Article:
Preventing Accidental Poisonings in Children

Michael J. Gaunt, PharmD
Published Online: Wednesday, August 10, 2011

Unintentional poisonings in children can involve grandparents' medications. These older patients need education and safe practice recommendations.


Combating “Granny Syndrome” 
Most people recognize that accidental poisonings in children are a frequent occurrence. They may be surprised to learn, however, of one common source of these poisonings: grandparents’ medications.

A study conducted at the Long Island Poison Center found that approximately 2 of every 10 medication poisonings in children involved grandparents’ medication.1 Most of these poisonings, caused by what the study called the “granny syndrome,” involved grandparents’ medications that had been left on a table or countertop, on low shelves, or in grandmothers’ purses. Some elderly patients, particularly those with arthritis, may ask their pharmacists not to use child-resistant caps on their prescription vials so they can open them more easily.

On the other hand, patients who use child-resistant caps tend to have a false sense of security and fail to keep medicines out of the reach of children. The study showed that nearly half of the grandparent-related accidental poisonings involved medications that were in childresistant containers.1

Grandparents also may not realize that medications kept in their purses when visiting their grandchildren are an easy target. This is especially a problem for toddlers, who have the greatest risk of poisoning because they are curious and put everything into their mouths. In one case reported to the Poison Center, a 3-year-old boy swallowed a handful of his grandmother’s medications that he had found in her purse. The grandmother had arrived to bake cookies with her grandson and placed her purse on a sofa in the living room while she went into the kitchen with bags of groceries. She always carried a couple of days’ supply of medications in a plastic bag in her purse. When the grandmother returned to the living room, she found her grandson playing with the medications. The child looked up and said, “M&M’s, Nana!” In this particular case, the grandmother was uncertain of the names and doses of her medication—she referred to them as her “water pill,” “diabetes pill,” and “blood pressure pill.” Although this made it difficult for the physician caring for the child to determine the proper treatment, the grandson suffered no permanent harm from the accident.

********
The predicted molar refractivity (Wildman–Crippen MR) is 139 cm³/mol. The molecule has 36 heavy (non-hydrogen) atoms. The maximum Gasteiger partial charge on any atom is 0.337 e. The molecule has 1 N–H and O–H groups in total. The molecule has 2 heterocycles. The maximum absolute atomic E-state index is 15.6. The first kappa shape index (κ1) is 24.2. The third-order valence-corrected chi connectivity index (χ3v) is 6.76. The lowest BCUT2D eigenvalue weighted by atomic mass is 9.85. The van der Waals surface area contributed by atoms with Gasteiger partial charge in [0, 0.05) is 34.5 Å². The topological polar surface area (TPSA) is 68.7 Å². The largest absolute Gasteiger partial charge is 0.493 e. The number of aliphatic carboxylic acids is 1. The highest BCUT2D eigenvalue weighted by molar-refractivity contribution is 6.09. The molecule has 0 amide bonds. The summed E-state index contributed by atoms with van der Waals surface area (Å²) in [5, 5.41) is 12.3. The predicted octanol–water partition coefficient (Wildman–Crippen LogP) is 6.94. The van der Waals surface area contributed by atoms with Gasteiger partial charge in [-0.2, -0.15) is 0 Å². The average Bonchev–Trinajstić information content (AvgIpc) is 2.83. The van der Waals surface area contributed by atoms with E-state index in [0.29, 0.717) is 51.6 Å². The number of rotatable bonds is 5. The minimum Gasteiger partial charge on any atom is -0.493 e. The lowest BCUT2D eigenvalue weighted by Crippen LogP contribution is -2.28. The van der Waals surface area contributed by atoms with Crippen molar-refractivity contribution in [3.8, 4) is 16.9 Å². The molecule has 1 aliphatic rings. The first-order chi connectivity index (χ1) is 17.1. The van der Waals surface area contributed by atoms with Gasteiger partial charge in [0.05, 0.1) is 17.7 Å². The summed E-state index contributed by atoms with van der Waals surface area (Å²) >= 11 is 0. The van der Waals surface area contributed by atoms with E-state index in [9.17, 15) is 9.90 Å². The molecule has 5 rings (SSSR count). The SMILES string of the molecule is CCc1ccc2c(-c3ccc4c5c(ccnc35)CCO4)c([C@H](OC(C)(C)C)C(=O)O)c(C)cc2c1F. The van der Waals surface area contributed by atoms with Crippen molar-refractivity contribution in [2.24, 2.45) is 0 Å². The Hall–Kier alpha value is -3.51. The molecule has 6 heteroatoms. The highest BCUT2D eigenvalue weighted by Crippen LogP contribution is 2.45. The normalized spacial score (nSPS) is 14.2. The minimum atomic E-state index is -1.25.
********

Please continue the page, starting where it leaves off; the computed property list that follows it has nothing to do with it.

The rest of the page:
Safe Practice Recommendations
All health care practitioners and caregivers play a role in preventing accidental poisonings in children. Take time to educate your patients about strategies to reduce the risk of accidental poisonings by reviewing the following information:

  • Keep all medications, including OTC products, locked in a cabinet or drawer out of the reach and sight of children.
  • Never leave medications (including children’s vitamins or iron supplements) on counters or tables, even if they are in child-resistant containers.
  • Avoid keeping medications in purses, backpacks, or suitcases where children may explore.
  • When children visit other residences, look for potential poisoning dangers and intervene before an accident happens.
  • Do not take medications in front of children, because they tend to mimic what adults do.
  • Never refer to medication as candy.
  • Be cautious when medications are out on the counter ready to be used, as many poisonings occur when an adult becomes distracted while taking the medication.
  • Use child-resistant caps or containers and be sure they are closed properly after use. Remember that “child resistant” does not mean “child proof.”
  • Contact a Poison Control Center immediately if you suspect an accidental poisoning occurred: 1-800-222-1222.

Check out www.poisonprevention.org to see what else you can do to prevent unintentional poisonings.


Dr. Gaunt is a medication safety analyst and the editor of ISMP Medication Safety Alert! Community/ Ambulatory Care Edition.


Reference

1.  McFee RB, Caraccio TR. Hang up your pocketbook—an easy intervention for the granny syndrome: grandparents as a risk factor in unintentional pediatric exposures to pharmaceuticals. J Am Osteopath Assoc. 2006;106(7):405-411.



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